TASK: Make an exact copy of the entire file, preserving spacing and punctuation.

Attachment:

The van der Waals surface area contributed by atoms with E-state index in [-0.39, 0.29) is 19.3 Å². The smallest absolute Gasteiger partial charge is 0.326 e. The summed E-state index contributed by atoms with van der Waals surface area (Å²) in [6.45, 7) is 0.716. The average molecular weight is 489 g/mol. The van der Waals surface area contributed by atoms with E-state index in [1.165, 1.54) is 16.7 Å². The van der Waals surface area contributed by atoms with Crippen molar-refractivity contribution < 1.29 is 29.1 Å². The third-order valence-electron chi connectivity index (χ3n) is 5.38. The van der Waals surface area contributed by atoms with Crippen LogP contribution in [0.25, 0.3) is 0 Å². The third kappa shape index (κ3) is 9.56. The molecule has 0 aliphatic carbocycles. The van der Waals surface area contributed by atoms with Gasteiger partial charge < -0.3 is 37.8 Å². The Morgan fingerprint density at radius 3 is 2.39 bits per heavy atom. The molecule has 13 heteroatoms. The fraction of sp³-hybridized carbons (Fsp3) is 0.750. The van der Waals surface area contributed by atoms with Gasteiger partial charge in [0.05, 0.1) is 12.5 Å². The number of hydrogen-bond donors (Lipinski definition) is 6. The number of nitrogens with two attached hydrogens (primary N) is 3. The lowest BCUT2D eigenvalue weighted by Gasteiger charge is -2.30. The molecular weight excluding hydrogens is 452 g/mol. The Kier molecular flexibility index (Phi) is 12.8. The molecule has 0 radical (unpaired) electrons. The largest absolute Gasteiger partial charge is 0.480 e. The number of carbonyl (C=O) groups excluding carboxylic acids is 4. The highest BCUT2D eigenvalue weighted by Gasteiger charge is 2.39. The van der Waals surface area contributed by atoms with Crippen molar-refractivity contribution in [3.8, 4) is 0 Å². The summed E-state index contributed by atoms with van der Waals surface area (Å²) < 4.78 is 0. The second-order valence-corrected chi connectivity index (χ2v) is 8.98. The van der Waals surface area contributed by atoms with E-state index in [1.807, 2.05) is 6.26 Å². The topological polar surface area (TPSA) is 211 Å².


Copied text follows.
The van der Waals surface area contributed by atoms with E-state index in [-0.39, 0.29) is 19.3 Å². The smallest absolute Gasteiger partial charge is 0.326 e. The summed E-state index contributed by atoms with van der Waals surface area (Å²) in [6.45, 7) is 0.716. The average molecular weight is 489 g/mol. The van der Waals surface area contributed by atoms with E-state index in [1.165, 1.54) is 16.7 Å². The van der Waals surface area contributed by atoms with Crippen molar-refractivity contribution < 1.29 is 29.1 Å². The third-order valence-electron chi connectivity index (χ3n) is 5.38. The van der Waals surface area contributed by atoms with Crippen LogP contribution in [0.25, 0.3) is 0 Å². The third kappa shape index (κ3) is 9.56. The molecule has 0 aliphatic carbocycles. The van der Waals surface area contributed by atoms with Gasteiger partial charge < -0.3 is 37.8 Å². The Morgan fingerprint density at radius 3 is 2.39 bits per heavy atom. The molecule has 13 heteroatoms. The fraction of sp³-hybridized carbons (Fsp3) is 0.750. The van der Waals surface area contributed by atoms with Gasteiger partial charge in [0.05, 0.1) is 12.5 Å². The number of hydrogen-bond donors (Lipinski definition) is 6. The number of nitrogens with two attached hydrogens (primary N) is 3. The lowest BCUT2D eigenvalue weighted by Gasteiger charge is -2.30. The molecular weight excluding hydrogens is 452 g/mol. The Kier molecular flexibility index (Phi) is 12.8. The molecule has 0 radical (unpaired) electrons. The largest absolute Gasteiger partial charge is 0.480 e. The number of carbonyl (C=O) groups excluding carboxylic acids is 4. The highest BCUT2D eigenvalue weighted by Gasteiger charge is 2.39. The van der Waals surface area contributed by atoms with Crippen molar-refractivity contribution in [3.8, 4) is 0 Å². The summed E-state index contributed by atoms with van der Waals surface area (Å²) < 4.78 is 0. The second-order valence-corrected chi connectivity index (χ2v) is 8.98. The van der Waals surface area contributed by atoms with E-state index in [1.807, 2.05) is 6.26 Å². The topological polar surface area (TPSA) is 211 Å².